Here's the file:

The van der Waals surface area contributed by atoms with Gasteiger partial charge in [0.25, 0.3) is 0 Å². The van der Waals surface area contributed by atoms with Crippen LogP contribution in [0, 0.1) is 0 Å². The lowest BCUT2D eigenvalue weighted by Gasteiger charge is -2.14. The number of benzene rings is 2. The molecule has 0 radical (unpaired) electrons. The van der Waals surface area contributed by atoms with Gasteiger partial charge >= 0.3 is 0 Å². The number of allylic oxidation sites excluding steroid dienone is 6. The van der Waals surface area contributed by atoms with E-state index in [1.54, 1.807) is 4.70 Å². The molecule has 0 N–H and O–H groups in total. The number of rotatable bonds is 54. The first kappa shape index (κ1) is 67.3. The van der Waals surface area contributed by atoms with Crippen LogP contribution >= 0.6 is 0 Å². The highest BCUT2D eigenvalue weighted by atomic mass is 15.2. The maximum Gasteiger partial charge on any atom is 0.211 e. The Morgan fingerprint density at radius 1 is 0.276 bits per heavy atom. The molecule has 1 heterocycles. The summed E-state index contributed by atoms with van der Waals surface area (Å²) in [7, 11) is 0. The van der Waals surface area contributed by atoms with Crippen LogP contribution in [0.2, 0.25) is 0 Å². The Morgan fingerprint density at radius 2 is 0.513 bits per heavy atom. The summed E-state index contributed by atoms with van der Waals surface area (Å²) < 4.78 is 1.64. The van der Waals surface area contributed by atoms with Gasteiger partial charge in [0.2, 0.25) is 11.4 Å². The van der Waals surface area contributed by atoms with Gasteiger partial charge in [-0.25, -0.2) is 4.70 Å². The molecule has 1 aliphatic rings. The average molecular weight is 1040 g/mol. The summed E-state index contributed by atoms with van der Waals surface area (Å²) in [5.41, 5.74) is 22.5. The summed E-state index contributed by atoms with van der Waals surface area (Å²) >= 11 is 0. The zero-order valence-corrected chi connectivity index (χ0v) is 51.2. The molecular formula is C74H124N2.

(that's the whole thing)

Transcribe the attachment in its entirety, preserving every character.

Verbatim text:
The van der Waals surface area contributed by atoms with Gasteiger partial charge in [0.25, 0.3) is 0 Å². The van der Waals surface area contributed by atoms with Crippen LogP contribution in [0, 0.1) is 0 Å². The lowest BCUT2D eigenvalue weighted by Gasteiger charge is -2.14. The number of benzene rings is 2. The molecule has 0 radical (unpaired) electrons. The van der Waals surface area contributed by atoms with Gasteiger partial charge >= 0.3 is 0 Å². The number of allylic oxidation sites excluding steroid dienone is 6. The van der Waals surface area contributed by atoms with E-state index in [1.54, 1.807) is 4.70 Å². The molecule has 0 N–H and O–H groups in total. The number of rotatable bonds is 54. The first kappa shape index (κ1) is 67.3. The van der Waals surface area contributed by atoms with Crippen LogP contribution >= 0.6 is 0 Å². The highest BCUT2D eigenvalue weighted by atomic mass is 15.2. The maximum Gasteiger partial charge on any atom is 0.211 e. The Morgan fingerprint density at radius 1 is 0.276 bits per heavy atom. The molecule has 1 heterocycles. The summed E-state index contributed by atoms with van der Waals surface area (Å²) in [7, 11) is 0. The van der Waals surface area contributed by atoms with Crippen LogP contribution in [0.2, 0.25) is 0 Å². The Morgan fingerprint density at radius 2 is 0.513 bits per heavy atom. The summed E-state index contributed by atoms with van der Waals surface area (Å²) < 4.78 is 1.64. The van der Waals surface area contributed by atoms with Gasteiger partial charge in [0.2, 0.25) is 11.4 Å². The van der Waals surface area contributed by atoms with Gasteiger partial charge in [-0.25, -0.2) is 4.70 Å². The molecule has 1 aliphatic rings. The average molecular weight is 1040 g/mol. The summed E-state index contributed by atoms with van der Waals surface area (Å²) in [5.41, 5.74) is 22.5. The summed E-state index contributed by atoms with van der Waals surface area (Å²) >= 11 is 0. The zero-order valence-corrected chi connectivity index (χ0v) is 51.2. The molecular formula is C74H124N2.